suffering from Athritis?
Types of Arthritis
Facts about Arthritis
What is Reiter's Syndrome, otherwise known as Reactive Arthritis? What are the causes?
Reiter's syndrome is names after Dr. Hans Reiter who was an enthusiastic Nazi
supporter and performed inhumane experimentation on Jewish, as well as other
religious and racially profiled prisoners in the concentration camps. In
part because of this, and in part because the syndrome is believed to be a
reaction to an infection, the syndrome is often termed reactive arthritis.
Although the cause of reactive arthritis is still uncertain, genetic predisposition and other factors have been suggested to play a role. Recent studies show that 80% of Caucasians and 50% to 60% of African-Americans with reactive arthritis test positive for HLA-B27; a genetic marker found through blood tests.
Most cases of sexually active males with reactive arthritis occur following an infection with a sexually transmitted disease, such as Chlamydia trachomatis or Ureaplasma urealyticum. Less often, the symptoms of reactive arthritis can develop following intestinal infections that cause food poisoning, including Shigella, Salmonella, Yersinia, or Campylobacter bacteria.
How is reactive arthritis diagnosed?
Reactive arthritis is a rare disorder that is characterized by non-gonococcal urethritis (inflammation of the urinary tract), conjunctivitis (inflammation of the mucous membranes that line the eyes) and arthritis (inflammation of the joints). Lesions (sores) can also occur on the skin and the mucous membranes in one’s mouth and indicate the presence of the disease. The disease is transmitted through sexual contact, although occasionally an underlying enteric infection (of the small bowel) may contribute to the onset of the disease. All of these symptoms may disappear and resurface over time, making them difficult to effectively monitor.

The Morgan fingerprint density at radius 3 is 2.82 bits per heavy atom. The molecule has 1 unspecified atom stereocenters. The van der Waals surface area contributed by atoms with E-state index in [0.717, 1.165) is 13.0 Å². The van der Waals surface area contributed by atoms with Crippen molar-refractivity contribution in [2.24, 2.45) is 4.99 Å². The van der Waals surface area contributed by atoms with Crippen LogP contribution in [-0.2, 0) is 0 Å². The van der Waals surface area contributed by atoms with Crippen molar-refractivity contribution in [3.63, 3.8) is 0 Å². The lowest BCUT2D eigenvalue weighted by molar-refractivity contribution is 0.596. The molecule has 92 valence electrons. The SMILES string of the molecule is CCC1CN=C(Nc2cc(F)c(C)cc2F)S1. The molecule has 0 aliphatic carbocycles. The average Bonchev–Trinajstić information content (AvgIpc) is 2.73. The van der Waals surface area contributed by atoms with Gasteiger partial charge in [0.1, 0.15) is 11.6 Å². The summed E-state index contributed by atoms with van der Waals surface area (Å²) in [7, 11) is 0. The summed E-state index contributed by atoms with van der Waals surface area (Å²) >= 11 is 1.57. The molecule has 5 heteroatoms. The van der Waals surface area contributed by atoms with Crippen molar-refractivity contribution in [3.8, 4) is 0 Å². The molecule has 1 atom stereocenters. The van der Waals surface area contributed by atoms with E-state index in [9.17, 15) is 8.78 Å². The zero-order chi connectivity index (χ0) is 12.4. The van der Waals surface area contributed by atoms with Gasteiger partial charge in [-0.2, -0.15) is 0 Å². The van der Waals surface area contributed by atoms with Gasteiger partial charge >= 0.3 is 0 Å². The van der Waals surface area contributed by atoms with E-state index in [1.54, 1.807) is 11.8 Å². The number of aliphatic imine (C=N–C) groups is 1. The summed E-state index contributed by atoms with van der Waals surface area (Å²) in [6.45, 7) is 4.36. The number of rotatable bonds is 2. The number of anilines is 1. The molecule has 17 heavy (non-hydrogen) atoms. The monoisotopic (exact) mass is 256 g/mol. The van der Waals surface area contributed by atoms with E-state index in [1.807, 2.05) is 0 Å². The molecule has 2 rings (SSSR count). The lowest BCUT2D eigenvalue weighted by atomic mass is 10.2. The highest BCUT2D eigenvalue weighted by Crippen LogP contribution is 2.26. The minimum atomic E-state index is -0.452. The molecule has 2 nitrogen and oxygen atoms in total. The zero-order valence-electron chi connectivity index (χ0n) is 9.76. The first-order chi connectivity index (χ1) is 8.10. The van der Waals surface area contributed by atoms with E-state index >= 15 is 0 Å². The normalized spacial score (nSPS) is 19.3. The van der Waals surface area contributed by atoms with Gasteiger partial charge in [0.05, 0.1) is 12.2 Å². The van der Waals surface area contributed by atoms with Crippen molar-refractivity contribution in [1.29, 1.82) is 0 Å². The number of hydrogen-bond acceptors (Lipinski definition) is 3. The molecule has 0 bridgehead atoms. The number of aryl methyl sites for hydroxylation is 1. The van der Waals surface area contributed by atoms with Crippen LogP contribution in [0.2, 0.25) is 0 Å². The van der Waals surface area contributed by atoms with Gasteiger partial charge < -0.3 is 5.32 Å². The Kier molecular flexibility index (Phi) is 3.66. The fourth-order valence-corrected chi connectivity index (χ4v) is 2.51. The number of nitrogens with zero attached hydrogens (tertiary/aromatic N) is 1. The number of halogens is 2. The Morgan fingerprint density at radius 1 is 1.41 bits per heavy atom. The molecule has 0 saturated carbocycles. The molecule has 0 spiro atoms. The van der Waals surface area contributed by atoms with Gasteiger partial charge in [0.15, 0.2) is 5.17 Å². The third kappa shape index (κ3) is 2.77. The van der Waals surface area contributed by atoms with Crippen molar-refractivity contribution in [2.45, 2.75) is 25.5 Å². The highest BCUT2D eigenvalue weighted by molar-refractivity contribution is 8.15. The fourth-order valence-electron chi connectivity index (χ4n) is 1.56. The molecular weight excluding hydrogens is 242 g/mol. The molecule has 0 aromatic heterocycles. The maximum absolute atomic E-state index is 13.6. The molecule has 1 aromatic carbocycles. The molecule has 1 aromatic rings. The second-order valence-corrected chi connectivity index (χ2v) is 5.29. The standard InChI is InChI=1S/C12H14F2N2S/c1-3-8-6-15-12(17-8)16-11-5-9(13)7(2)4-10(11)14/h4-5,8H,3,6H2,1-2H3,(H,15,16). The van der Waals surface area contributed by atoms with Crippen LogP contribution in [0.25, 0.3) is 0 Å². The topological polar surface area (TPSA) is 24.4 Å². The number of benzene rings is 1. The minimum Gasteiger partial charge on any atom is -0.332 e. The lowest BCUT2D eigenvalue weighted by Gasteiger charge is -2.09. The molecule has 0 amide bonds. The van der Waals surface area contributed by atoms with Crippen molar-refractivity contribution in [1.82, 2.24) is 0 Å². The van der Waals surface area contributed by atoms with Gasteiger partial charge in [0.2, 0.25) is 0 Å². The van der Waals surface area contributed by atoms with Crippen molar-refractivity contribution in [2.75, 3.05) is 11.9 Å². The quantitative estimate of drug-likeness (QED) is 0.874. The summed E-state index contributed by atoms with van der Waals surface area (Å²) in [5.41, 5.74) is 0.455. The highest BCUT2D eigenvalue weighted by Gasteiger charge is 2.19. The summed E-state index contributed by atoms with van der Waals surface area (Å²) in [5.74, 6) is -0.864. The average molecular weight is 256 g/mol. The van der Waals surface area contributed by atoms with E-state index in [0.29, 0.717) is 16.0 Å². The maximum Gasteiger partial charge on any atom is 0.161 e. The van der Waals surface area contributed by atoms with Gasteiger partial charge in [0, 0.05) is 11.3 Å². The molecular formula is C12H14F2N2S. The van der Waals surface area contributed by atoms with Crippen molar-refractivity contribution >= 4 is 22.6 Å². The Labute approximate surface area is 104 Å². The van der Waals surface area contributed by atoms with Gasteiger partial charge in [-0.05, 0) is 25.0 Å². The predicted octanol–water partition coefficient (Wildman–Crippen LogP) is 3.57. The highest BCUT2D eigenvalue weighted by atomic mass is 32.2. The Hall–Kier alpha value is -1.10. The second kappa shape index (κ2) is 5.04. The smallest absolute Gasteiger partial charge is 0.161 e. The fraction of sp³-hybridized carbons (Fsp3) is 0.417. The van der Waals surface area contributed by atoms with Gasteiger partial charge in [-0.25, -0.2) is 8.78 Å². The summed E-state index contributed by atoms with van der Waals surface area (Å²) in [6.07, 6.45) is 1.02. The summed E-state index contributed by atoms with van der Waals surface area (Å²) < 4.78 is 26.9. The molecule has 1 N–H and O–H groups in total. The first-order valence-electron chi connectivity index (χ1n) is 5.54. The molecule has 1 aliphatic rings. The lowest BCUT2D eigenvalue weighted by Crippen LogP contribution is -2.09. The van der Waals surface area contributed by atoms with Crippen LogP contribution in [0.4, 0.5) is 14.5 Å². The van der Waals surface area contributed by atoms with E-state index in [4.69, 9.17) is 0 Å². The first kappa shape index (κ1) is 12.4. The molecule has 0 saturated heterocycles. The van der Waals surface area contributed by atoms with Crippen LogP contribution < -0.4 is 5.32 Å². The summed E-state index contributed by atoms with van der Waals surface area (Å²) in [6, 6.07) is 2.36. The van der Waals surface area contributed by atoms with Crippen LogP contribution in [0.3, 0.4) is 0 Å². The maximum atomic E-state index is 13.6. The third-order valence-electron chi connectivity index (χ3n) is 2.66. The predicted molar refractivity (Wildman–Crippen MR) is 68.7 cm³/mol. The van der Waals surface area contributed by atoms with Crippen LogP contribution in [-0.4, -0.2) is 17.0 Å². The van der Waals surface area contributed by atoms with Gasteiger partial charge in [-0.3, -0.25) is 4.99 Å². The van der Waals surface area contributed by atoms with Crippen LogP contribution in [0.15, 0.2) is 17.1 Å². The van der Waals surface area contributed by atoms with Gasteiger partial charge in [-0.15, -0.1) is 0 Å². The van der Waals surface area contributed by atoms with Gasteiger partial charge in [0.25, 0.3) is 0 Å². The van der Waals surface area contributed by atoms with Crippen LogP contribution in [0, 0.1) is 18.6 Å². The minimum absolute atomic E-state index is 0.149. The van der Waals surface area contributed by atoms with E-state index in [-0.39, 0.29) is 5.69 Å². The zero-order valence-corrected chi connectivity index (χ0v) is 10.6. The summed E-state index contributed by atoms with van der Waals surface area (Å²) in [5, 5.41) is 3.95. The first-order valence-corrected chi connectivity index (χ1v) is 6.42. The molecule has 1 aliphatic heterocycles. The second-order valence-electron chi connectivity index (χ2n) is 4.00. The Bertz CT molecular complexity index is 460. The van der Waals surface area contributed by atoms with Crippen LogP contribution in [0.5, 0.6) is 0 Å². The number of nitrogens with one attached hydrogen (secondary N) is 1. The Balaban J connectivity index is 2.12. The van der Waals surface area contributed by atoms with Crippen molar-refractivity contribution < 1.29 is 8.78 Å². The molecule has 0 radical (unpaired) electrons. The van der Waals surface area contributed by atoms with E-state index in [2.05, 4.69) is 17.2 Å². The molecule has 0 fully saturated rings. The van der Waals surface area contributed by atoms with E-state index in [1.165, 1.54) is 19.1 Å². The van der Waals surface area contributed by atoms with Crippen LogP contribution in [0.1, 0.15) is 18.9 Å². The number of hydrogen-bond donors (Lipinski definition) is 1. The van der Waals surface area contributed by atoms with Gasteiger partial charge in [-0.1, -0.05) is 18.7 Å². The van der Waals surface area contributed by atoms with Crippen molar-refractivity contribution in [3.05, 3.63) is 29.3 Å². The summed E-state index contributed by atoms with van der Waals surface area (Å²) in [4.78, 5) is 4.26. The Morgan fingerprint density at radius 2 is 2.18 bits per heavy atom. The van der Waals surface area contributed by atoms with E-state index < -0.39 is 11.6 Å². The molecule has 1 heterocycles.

Urogenital Tract Symptoms: Reactive arthritis often affects the urogenital tract, including the prostate, urethra, and penis for men. Men may note the presence of an infection when they experience a burning sensation when urinating, an increased need to urinate, and/or an abnormal discharge from the penis. Some men who are infected may also experience prostatitis; the swelling of the prostate gland.
Women are affected in the urogenital area, including the fallopian tubes, uterus, and vagina. They often experience inflammation of the cervix (cervicitis) or inflammation of the urethra (urethritis) which can cause pain during urination. Some women may also experience salpingitis (inflammation of the fallopian tubes) or vulvovaginitis (inflammation of the vulva and vagina).
Joint Symptoms or Arthritis: The arthritis associated with reactive arthritis generally causes painful swelling of joints in the knees, ankles, and feet. Other common developments of the syndrome include enthesopathy, or inflammation where a tendon attaches to a bone. Patients can also commonly develop heel spurs, which are bony growths on the heel that cause severe foot pain.
Reactive arthritis can also cause spondylitis (inflammation of the vertebrae in the spinal column) or sacroiliitis (inflammation of the joints in the lower back that connect the spine to the pelvis). Patients who have the HLA-B27 gene are more likely to experience these symptoms.
Conjunctivitis: Inflammation of the mucous membranes that line the inner eye occurs in approximately 50% of people with urogenital symptoms and 75% of those with enteric symptoms. Conjunctivitis can cause swelling, redness, irritation of the eye, and even blurred vision.